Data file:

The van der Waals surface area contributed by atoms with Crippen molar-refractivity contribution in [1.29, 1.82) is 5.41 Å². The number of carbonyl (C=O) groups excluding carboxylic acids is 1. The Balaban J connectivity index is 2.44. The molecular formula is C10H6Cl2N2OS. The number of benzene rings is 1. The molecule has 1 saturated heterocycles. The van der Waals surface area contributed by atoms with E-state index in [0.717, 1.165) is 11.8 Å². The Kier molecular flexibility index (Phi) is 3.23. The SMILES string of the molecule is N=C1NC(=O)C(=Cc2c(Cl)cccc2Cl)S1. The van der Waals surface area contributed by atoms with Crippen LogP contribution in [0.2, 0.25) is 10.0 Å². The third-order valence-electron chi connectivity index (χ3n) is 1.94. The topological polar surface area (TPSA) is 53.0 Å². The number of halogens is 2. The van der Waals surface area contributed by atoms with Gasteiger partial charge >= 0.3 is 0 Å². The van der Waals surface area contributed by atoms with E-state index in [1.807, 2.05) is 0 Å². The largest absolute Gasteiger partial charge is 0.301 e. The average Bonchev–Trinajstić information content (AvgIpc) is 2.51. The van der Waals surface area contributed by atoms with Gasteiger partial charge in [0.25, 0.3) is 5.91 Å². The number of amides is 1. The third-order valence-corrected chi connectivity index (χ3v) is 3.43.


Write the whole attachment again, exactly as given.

The van der Waals surface area contributed by atoms with Crippen molar-refractivity contribution in [1.29, 1.82) is 5.41 Å². The number of carbonyl (C=O) groups excluding carboxylic acids is 1. The Balaban J connectivity index is 2.44. The molecular formula is C10H6Cl2N2OS. The number of benzene rings is 1. The molecule has 1 saturated heterocycles. The van der Waals surface area contributed by atoms with E-state index in [0.717, 1.165) is 11.8 Å². The Kier molecular flexibility index (Phi) is 3.23. The SMILES string of the molecule is N=C1NC(=O)C(=Cc2c(Cl)cccc2Cl)S1. The van der Waals surface area contributed by atoms with Crippen LogP contribution in [0.2, 0.25) is 10.0 Å². The third-order valence-electron chi connectivity index (χ3n) is 1.94. The topological polar surface area (TPSA) is 53.0 Å². The number of halogens is 2. The van der Waals surface area contributed by atoms with Gasteiger partial charge >= 0.3 is 0 Å². The van der Waals surface area contributed by atoms with E-state index in [1.807, 2.05) is 0 Å². The largest absolute Gasteiger partial charge is 0.301 e. The average Bonchev–Trinajstić information content (AvgIpc) is 2.51. The van der Waals surface area contributed by atoms with Gasteiger partial charge in [0.25, 0.3) is 5.91 Å². The number of amides is 1. The third-order valence-corrected chi connectivity index (χ3v) is 3.43.